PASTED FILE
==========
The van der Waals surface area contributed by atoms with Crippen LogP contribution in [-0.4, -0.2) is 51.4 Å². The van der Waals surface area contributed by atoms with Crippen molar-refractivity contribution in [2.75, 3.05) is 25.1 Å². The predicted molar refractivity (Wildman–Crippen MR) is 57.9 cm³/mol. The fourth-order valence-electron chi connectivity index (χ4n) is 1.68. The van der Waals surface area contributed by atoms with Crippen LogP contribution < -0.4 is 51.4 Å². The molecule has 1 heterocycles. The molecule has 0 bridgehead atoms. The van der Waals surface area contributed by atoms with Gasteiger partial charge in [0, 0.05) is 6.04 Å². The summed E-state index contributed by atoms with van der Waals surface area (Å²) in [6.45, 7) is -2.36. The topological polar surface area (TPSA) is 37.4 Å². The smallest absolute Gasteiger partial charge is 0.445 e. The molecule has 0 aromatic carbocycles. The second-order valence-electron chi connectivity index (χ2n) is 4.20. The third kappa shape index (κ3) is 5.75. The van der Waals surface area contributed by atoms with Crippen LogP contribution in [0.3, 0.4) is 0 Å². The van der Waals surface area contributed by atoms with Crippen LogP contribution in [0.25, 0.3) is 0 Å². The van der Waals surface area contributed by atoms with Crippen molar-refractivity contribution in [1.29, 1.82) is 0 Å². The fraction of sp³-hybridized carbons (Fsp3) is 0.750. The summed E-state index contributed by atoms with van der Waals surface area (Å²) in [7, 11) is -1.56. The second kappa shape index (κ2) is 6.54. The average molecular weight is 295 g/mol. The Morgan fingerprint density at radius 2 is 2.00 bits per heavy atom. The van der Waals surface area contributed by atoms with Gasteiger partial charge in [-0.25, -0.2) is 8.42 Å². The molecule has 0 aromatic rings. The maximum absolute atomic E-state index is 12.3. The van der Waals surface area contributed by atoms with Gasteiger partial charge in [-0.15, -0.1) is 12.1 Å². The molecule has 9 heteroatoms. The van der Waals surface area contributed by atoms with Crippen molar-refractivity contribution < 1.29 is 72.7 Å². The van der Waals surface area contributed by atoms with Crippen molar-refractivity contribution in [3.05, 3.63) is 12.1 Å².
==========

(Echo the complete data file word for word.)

The van der Waals surface area contributed by atoms with Crippen LogP contribution in [-0.4, -0.2) is 51.4 Å². The van der Waals surface area contributed by atoms with Crippen molar-refractivity contribution in [2.75, 3.05) is 25.1 Å². The predicted molar refractivity (Wildman–Crippen MR) is 57.9 cm³/mol. The fourth-order valence-electron chi connectivity index (χ4n) is 1.68. The van der Waals surface area contributed by atoms with Crippen LogP contribution < -0.4 is 51.4 Å². The molecule has 1 heterocycles. The molecule has 0 bridgehead atoms. The van der Waals surface area contributed by atoms with Gasteiger partial charge in [0, 0.05) is 6.04 Å². The summed E-state index contributed by atoms with van der Waals surface area (Å²) in [6.45, 7) is -2.36. The topological polar surface area (TPSA) is 37.4 Å². The smallest absolute Gasteiger partial charge is 0.445 e. The molecule has 0 aromatic carbocycles. The second-order valence-electron chi connectivity index (χ2n) is 4.20. The third kappa shape index (κ3) is 5.75. The van der Waals surface area contributed by atoms with Crippen LogP contribution in [0.3, 0.4) is 0 Å². The van der Waals surface area contributed by atoms with Crippen LogP contribution in [0.25, 0.3) is 0 Å². The van der Waals surface area contributed by atoms with Crippen molar-refractivity contribution in [1.29, 1.82) is 0 Å². The fraction of sp³-hybridized carbons (Fsp3) is 0.750. The summed E-state index contributed by atoms with van der Waals surface area (Å²) in [7, 11) is -1.56. The second kappa shape index (κ2) is 6.54. The average molecular weight is 295 g/mol. The Morgan fingerprint density at radius 2 is 2.00 bits per heavy atom. The van der Waals surface area contributed by atoms with Gasteiger partial charge in [-0.25, -0.2) is 8.42 Å². The molecule has 0 aromatic rings. The maximum absolute atomic E-state index is 12.3. The van der Waals surface area contributed by atoms with Gasteiger partial charge in [-0.15, -0.1) is 12.1 Å². The molecule has 9 heteroatoms. The van der Waals surface area contributed by atoms with Crippen molar-refractivity contribution < 1.29 is 72.7 Å². The van der Waals surface area contributed by atoms with Crippen molar-refractivity contribution in [3.05, 3.63) is 12.1 Å².